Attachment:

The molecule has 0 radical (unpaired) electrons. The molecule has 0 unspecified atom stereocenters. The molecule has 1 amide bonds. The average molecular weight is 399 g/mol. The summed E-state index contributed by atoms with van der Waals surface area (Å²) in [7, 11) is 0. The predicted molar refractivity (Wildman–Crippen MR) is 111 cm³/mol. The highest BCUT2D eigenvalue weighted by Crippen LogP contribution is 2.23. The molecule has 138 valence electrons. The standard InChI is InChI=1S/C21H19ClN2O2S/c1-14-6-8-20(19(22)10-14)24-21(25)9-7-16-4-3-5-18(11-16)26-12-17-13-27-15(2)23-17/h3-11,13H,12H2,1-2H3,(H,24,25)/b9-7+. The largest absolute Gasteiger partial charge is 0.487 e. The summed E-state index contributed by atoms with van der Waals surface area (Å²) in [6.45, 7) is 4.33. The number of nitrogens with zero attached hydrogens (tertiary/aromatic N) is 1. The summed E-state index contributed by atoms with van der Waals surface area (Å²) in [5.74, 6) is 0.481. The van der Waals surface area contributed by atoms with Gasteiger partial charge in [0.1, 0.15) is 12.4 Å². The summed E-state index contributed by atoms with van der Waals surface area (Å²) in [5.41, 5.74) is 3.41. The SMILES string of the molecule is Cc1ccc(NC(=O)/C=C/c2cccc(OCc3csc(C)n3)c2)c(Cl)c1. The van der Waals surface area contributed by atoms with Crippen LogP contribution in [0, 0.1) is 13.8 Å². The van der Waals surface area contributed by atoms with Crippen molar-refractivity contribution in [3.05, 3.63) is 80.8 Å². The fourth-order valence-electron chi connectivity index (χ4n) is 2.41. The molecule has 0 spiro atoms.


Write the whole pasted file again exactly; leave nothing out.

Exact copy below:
The molecule has 0 radical (unpaired) electrons. The molecule has 0 unspecified atom stereocenters. The molecule has 1 amide bonds. The average molecular weight is 399 g/mol. The summed E-state index contributed by atoms with van der Waals surface area (Å²) in [7, 11) is 0. The predicted molar refractivity (Wildman–Crippen MR) is 111 cm³/mol. The highest BCUT2D eigenvalue weighted by Crippen LogP contribution is 2.23. The molecule has 138 valence electrons. The standard InChI is InChI=1S/C21H19ClN2O2S/c1-14-6-8-20(19(22)10-14)24-21(25)9-7-16-4-3-5-18(11-16)26-12-17-13-27-15(2)23-17/h3-11,13H,12H2,1-2H3,(H,24,25)/b9-7+. The largest absolute Gasteiger partial charge is 0.487 e. The summed E-state index contributed by atoms with van der Waals surface area (Å²) in [6.45, 7) is 4.33. The number of nitrogens with zero attached hydrogens (tertiary/aromatic N) is 1. The summed E-state index contributed by atoms with van der Waals surface area (Å²) in [5.74, 6) is 0.481. The van der Waals surface area contributed by atoms with Gasteiger partial charge in [0.1, 0.15) is 12.4 Å². The summed E-state index contributed by atoms with van der Waals surface area (Å²) in [5.41, 5.74) is 3.41. The SMILES string of the molecule is Cc1ccc(NC(=O)/C=C/c2cccc(OCc3csc(C)n3)c2)c(Cl)c1. The van der Waals surface area contributed by atoms with Crippen LogP contribution in [0, 0.1) is 13.8 Å². The van der Waals surface area contributed by atoms with Crippen molar-refractivity contribution in [3.05, 3.63) is 80.8 Å². The fourth-order valence-electron chi connectivity index (χ4n) is 2.41. The molecule has 0 spiro atoms.